I hope that our growing numbers of men don’t feel left out by this article. I have had so many questions about Poly Cystic Ovaries, Poly Cystic Ovary Syndrome (PCOS) and weight that I thought it was time to devote some time to this. Plus I had a great premium member question recently, which reminded me how interesting this topic is from a general hormone perspective.
Hence, I hope that everyone gets something out of this article – even if it’s from learning more about hormones or because you have a female friend or relative with this condition or because you will then be able to help others if you see the topic come up.
Let’s start, as ever, with some definitions:
Poly cystic ovaries is literally the condition of having small cysts on the ovaries (usually no bigger than 8 millimetres each). These cysts are egg-containing follicles that have not developed properly.
During each menstrual cycle, follicles grow on the ovaries and eggs develop within these follicles. One egg will develop faster than the others and be released into the fallopian tubes. This is known as ovulation. The remaining follicles naturally degenerate.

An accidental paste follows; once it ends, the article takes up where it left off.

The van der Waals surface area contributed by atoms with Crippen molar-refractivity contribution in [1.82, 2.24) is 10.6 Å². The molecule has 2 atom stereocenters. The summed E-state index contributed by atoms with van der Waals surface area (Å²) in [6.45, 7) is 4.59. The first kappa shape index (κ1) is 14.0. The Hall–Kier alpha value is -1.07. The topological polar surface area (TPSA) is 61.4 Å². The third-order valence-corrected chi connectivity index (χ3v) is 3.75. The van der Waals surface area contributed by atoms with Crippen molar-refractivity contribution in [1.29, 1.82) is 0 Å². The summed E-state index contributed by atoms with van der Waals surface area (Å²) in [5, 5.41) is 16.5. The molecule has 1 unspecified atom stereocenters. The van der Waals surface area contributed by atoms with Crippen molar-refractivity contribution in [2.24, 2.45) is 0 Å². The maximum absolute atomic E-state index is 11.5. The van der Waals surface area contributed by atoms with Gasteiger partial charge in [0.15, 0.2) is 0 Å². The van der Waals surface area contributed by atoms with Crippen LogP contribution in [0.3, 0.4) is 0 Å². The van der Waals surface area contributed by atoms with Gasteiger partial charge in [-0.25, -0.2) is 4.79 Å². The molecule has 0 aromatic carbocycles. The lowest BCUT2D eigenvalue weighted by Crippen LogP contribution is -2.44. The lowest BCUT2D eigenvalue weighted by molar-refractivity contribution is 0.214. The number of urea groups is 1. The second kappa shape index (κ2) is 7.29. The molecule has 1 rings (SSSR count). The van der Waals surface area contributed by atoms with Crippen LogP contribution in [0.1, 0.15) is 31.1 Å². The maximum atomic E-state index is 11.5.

With poly cystic ovaries, the ovaries are larger than normal and the underdeveloped follicles appear in clusters. Poly cystic ovaries per se are not too problematic. However, they all too often occur in parallel with a hormone imbalance and this is when other conditions appear alongside the poly cystic ovaries and this is when we get...
Poly Cystic Ovary Syndrome (PCOS) is the name for a wider group of conditions - including poly cystic ovaries – but also irregular periods, painful periods, unwelcome hair growth, acne, fatigue, weight gain etc – all really unpleasant symptoms. Someone can have poly cystic ovaries without more widespread symptoms, but this is rare. Usually the question is – how many of the additional symptoms does someone have and how bad are they. Some of the conditions associated with PCOS are serious, for example Non-Alcoholic Fatty Liver Disease (NAFLD), sleep apnea (abnormal breathing patterns during sleep), immune system deficiencies, increased incidence of diabetes and heart disease and so on.
Mood disorders are commonly reported with PCOS – hardly surprising given the hormonal imbalances going on and the stress of anything from facial hair to acne to weight gain – all things that impair our sense of well being. The hormonal imbalances that can accompany PCOS include:
Please login below or sign up to access the rest of this article.